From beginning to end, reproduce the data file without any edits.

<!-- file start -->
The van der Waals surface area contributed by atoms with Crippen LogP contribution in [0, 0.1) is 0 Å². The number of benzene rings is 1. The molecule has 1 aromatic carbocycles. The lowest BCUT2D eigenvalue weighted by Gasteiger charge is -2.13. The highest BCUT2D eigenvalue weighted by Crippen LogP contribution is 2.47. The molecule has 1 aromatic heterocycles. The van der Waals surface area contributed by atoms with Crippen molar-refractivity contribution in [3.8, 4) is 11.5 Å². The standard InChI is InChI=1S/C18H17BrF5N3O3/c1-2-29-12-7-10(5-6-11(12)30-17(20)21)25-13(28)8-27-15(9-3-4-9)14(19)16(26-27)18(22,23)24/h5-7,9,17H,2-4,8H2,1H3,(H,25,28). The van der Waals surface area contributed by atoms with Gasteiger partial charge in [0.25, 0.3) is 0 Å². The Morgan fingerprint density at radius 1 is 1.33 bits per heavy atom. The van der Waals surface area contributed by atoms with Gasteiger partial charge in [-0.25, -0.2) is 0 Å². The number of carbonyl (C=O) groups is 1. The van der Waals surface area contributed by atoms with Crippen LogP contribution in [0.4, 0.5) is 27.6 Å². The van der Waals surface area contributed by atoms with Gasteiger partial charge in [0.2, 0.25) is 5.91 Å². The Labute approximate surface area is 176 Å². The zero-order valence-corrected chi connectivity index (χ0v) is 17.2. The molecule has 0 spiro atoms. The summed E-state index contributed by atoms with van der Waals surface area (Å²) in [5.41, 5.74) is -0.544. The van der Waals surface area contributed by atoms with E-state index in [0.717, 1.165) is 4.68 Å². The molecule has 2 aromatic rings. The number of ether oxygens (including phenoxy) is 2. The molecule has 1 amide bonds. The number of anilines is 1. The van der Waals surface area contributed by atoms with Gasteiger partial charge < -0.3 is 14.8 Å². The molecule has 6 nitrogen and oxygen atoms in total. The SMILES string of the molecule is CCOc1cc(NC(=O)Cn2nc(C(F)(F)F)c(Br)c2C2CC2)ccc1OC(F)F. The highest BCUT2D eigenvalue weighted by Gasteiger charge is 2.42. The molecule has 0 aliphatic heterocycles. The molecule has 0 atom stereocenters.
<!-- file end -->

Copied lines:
The van der Waals surface area contributed by atoms with Crippen LogP contribution in [0, 0.1) is 0 Å². The number of benzene rings is 1. The molecule has 1 aromatic carbocycles. The lowest BCUT2D eigenvalue weighted by Gasteiger charge is -2.13. The highest BCUT2D eigenvalue weighted by Crippen LogP contribution is 2.47. The molecule has 1 aromatic heterocycles. The van der Waals surface area contributed by atoms with Crippen molar-refractivity contribution in [3.8, 4) is 11.5 Å². The standard InChI is InChI=1S/C18H17BrF5N3O3/c1-2-29-12-7-10(5-6-11(12)30-17(20)21)25-13(28)8-27-15(9-3-4-9)14(19)16(26-27)18(22,23)24/h5-7,9,17H,2-4,8H2,1H3,(H,25,28). The van der Waals surface area contributed by atoms with Gasteiger partial charge in [0.25, 0.3) is 0 Å². The Morgan fingerprint density at radius 1 is 1.33 bits per heavy atom. The van der Waals surface area contributed by atoms with Gasteiger partial charge in [-0.25, -0.2) is 0 Å². The number of carbonyl (C=O) groups is 1. The van der Waals surface area contributed by atoms with Crippen LogP contribution in [0.4, 0.5) is 27.6 Å². The van der Waals surface area contributed by atoms with Gasteiger partial charge in [0.2, 0.25) is 5.91 Å². The Labute approximate surface area is 176 Å². The zero-order valence-corrected chi connectivity index (χ0v) is 17.2. The molecule has 0 spiro atoms. The summed E-state index contributed by atoms with van der Waals surface area (Å²) in [5.41, 5.74) is -0.544. The van der Waals surface area contributed by atoms with E-state index in [0.717, 1.165) is 4.68 Å². The molecule has 2 aromatic rings. The number of ether oxygens (including phenoxy) is 2. The molecule has 1 amide bonds. The number of anilines is 1. The van der Waals surface area contributed by atoms with Gasteiger partial charge < -0.3 is 14.8 Å². The molecule has 6 nitrogen and oxygen atoms in total. The SMILES string of the molecule is CCOc1cc(NC(=O)Cn2nc(C(F)(F)F)c(Br)c2C2CC2)ccc1OC(F)F. The highest BCUT2D eigenvalue weighted by Gasteiger charge is 2.42. The molecule has 0 aliphatic heterocycles. The molecule has 0 atom stereocenters.